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Interview with Angie Moran, Housing Coordinator, Path Outreach Supervisor At CLM

How does Center for Life Management provide assistance to those suffering from homelessness?

Our department is called the Supported Housing and Homeless Outreach Department. Within the department, we have “PATH” which stands for Projects for Assistance in Transitioning from Homelessness. Myteam member Derekis my PATH Outreach Worker and I do PATH Outreach with Derek as well. We’re the front line – the primary contacts for those in our area who are experiencing homelessness and/or are at risk of homelessness.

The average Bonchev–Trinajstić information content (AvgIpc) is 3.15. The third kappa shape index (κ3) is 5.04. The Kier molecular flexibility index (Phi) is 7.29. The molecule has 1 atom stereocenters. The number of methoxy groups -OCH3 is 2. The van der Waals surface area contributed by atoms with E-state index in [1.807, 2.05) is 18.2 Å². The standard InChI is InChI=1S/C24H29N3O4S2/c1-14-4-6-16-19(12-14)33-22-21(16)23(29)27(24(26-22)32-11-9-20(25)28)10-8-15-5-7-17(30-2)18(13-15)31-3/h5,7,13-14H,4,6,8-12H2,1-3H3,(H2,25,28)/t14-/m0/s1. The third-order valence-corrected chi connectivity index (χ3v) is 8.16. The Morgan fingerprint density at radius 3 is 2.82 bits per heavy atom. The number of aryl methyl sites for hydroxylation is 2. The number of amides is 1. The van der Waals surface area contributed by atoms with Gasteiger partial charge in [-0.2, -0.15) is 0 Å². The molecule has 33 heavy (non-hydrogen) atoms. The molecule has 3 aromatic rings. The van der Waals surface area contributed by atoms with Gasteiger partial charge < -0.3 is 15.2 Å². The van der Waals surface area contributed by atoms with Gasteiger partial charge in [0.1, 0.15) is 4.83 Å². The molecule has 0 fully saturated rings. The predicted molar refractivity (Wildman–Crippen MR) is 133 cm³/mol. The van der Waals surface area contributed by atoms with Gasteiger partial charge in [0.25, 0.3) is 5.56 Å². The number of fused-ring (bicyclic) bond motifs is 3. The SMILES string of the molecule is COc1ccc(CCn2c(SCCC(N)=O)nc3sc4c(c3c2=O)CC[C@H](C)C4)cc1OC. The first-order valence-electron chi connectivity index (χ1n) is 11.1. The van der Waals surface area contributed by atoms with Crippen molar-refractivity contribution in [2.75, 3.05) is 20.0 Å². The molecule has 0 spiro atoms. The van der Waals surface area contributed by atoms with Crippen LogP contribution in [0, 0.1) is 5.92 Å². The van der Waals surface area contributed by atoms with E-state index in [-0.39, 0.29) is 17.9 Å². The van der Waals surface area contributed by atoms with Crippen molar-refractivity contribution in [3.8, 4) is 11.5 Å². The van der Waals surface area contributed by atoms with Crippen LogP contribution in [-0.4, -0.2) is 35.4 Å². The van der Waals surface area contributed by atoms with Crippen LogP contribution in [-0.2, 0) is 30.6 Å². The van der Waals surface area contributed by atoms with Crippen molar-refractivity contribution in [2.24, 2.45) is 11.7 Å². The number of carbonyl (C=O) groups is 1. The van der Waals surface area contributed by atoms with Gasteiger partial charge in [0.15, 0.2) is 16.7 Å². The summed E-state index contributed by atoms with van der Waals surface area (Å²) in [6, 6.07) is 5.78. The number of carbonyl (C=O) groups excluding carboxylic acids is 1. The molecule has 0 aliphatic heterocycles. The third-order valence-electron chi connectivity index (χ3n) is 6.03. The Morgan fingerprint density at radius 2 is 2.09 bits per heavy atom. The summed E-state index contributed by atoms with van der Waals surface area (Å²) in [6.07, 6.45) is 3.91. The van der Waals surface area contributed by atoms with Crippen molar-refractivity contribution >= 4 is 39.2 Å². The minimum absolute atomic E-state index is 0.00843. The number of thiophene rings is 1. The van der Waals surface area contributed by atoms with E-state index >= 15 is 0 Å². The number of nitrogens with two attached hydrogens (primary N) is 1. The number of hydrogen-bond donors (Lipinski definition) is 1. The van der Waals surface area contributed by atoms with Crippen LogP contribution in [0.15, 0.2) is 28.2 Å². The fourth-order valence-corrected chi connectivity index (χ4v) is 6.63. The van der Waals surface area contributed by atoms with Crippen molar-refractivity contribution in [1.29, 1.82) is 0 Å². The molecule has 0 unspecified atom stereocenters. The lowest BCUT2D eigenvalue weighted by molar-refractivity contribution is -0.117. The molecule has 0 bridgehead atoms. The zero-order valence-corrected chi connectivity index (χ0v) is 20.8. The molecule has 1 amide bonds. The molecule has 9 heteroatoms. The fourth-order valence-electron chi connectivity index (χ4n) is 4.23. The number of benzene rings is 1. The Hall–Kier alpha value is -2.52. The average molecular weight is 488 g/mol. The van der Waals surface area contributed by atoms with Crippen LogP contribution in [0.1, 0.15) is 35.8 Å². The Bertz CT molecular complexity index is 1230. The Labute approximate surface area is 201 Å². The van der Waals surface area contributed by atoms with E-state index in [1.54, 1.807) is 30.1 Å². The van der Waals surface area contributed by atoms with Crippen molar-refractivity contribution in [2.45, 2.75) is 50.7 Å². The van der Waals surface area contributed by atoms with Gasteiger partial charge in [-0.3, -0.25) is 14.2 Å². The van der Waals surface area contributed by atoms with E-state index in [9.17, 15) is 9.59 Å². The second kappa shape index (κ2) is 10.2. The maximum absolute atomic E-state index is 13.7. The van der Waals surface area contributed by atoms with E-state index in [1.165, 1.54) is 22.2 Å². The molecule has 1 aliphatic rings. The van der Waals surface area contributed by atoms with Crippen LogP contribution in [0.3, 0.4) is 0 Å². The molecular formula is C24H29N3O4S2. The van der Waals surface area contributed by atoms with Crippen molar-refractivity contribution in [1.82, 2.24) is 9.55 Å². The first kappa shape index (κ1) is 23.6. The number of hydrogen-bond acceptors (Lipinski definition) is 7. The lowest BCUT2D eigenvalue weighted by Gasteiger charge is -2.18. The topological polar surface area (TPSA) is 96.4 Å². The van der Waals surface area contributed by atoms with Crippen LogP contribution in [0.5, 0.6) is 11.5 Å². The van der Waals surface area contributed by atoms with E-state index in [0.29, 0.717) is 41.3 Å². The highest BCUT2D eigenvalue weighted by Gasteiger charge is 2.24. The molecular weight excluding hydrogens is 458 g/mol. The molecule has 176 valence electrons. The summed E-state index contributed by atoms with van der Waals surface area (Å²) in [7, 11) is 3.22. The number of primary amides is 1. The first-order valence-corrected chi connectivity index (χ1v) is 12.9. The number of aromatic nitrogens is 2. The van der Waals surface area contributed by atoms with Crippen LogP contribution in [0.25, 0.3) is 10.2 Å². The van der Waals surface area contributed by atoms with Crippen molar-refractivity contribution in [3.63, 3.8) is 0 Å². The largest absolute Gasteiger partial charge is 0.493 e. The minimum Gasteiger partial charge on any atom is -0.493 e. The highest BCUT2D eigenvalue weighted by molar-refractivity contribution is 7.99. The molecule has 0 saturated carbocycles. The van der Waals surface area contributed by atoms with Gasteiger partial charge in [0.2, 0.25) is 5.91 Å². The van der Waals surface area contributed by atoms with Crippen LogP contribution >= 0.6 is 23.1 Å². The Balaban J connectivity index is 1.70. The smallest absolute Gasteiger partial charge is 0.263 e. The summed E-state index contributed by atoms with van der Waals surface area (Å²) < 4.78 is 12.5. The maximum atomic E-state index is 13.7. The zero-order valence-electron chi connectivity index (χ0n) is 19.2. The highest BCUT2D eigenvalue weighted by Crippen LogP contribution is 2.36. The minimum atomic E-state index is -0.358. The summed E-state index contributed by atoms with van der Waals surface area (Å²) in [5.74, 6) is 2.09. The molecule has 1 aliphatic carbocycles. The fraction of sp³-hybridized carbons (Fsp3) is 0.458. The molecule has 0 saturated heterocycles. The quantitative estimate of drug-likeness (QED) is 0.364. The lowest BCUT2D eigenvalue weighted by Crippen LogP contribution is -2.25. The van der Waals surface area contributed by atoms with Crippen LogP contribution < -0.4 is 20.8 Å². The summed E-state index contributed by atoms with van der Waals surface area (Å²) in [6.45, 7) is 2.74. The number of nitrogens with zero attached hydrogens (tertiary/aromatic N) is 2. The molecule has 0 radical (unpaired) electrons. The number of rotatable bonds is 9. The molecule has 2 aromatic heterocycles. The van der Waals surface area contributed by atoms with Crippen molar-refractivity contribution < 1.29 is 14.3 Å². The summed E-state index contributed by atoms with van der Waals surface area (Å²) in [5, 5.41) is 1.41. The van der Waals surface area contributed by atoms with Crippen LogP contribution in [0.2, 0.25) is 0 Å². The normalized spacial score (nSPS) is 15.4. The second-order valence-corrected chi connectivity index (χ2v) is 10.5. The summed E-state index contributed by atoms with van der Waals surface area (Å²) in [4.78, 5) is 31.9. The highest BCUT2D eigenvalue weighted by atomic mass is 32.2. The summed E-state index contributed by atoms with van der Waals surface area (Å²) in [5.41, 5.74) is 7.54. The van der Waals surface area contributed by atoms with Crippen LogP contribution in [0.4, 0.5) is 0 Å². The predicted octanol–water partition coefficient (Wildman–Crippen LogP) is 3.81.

The area we serve – technically it’s called a catchment – is Western Rockingham county, the 11 towns of Chester, Sandown, Danville, Newton, Plaistow, Hampstead, Derry, Windham, Pelham, Salem, and Atkinson. We try to provide assistance to anyone who comes in the door, but if they’re living outside our catchment area – for example, they live in Manchester but are in Derry for the day – what we can do is connect them with a PATH Outreach Worker serving their area as well as give them other resources that we may have for them.

A real challenge that we have in our catchment area is there are no homeless shelters here at all. CLM does all we can to help people access services and address health issues but we are not a shelter people can stay at. If that’s what’s needed we refer people to Nashua, Manchester, Portsmouth, or Concord shelters. 

How does someone connect with you for help?